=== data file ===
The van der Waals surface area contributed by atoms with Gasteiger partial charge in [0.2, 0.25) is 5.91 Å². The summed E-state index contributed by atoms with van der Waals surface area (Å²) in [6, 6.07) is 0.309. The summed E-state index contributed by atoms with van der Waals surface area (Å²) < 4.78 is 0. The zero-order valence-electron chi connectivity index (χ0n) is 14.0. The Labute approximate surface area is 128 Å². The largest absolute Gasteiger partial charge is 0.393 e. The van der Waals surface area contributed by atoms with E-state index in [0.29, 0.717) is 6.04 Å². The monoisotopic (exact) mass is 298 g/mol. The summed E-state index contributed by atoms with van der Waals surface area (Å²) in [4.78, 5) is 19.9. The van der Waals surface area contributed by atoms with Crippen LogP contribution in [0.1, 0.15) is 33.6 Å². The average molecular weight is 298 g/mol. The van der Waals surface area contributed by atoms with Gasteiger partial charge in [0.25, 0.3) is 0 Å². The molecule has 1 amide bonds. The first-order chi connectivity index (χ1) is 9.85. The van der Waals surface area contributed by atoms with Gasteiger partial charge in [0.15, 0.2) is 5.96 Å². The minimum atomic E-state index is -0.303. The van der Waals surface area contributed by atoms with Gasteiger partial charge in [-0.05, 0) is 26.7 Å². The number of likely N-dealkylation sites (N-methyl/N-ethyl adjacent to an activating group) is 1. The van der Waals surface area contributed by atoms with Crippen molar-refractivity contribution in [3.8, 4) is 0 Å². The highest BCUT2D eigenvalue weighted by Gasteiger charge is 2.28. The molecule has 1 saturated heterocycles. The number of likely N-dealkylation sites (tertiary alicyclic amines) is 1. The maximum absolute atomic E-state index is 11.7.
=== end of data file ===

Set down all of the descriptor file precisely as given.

The van der Waals surface area contributed by atoms with Gasteiger partial charge in [0.2, 0.25) is 5.91 Å². The summed E-state index contributed by atoms with van der Waals surface area (Å²) in [6, 6.07) is 0.309. The summed E-state index contributed by atoms with van der Waals surface area (Å²) < 4.78 is 0. The zero-order valence-electron chi connectivity index (χ0n) is 14.0. The Labute approximate surface area is 128 Å². The largest absolute Gasteiger partial charge is 0.393 e. The van der Waals surface area contributed by atoms with E-state index in [0.29, 0.717) is 6.04 Å². The monoisotopic (exact) mass is 298 g/mol. The summed E-state index contributed by atoms with van der Waals surface area (Å²) in [4.78, 5) is 19.9. The van der Waals surface area contributed by atoms with Crippen LogP contribution in [0.1, 0.15) is 33.6 Å². The average molecular weight is 298 g/mol. The van der Waals surface area contributed by atoms with Gasteiger partial charge in [0.25, 0.3) is 0 Å². The molecule has 1 amide bonds. The first-order chi connectivity index (χ1) is 9.85. The van der Waals surface area contributed by atoms with Gasteiger partial charge in [0.15, 0.2) is 5.96 Å². The minimum atomic E-state index is -0.303. The van der Waals surface area contributed by atoms with Gasteiger partial charge in [-0.05, 0) is 26.7 Å². The number of likely N-dealkylation sites (N-methyl/N-ethyl adjacent to an activating group) is 1. The van der Waals surface area contributed by atoms with Crippen molar-refractivity contribution in [3.8, 4) is 0 Å². The highest BCUT2D eigenvalue weighted by Gasteiger charge is 2.28. The molecule has 1 saturated heterocycles. The number of likely N-dealkylation sites (tertiary alicyclic amines) is 1. The maximum absolute atomic E-state index is 11.7.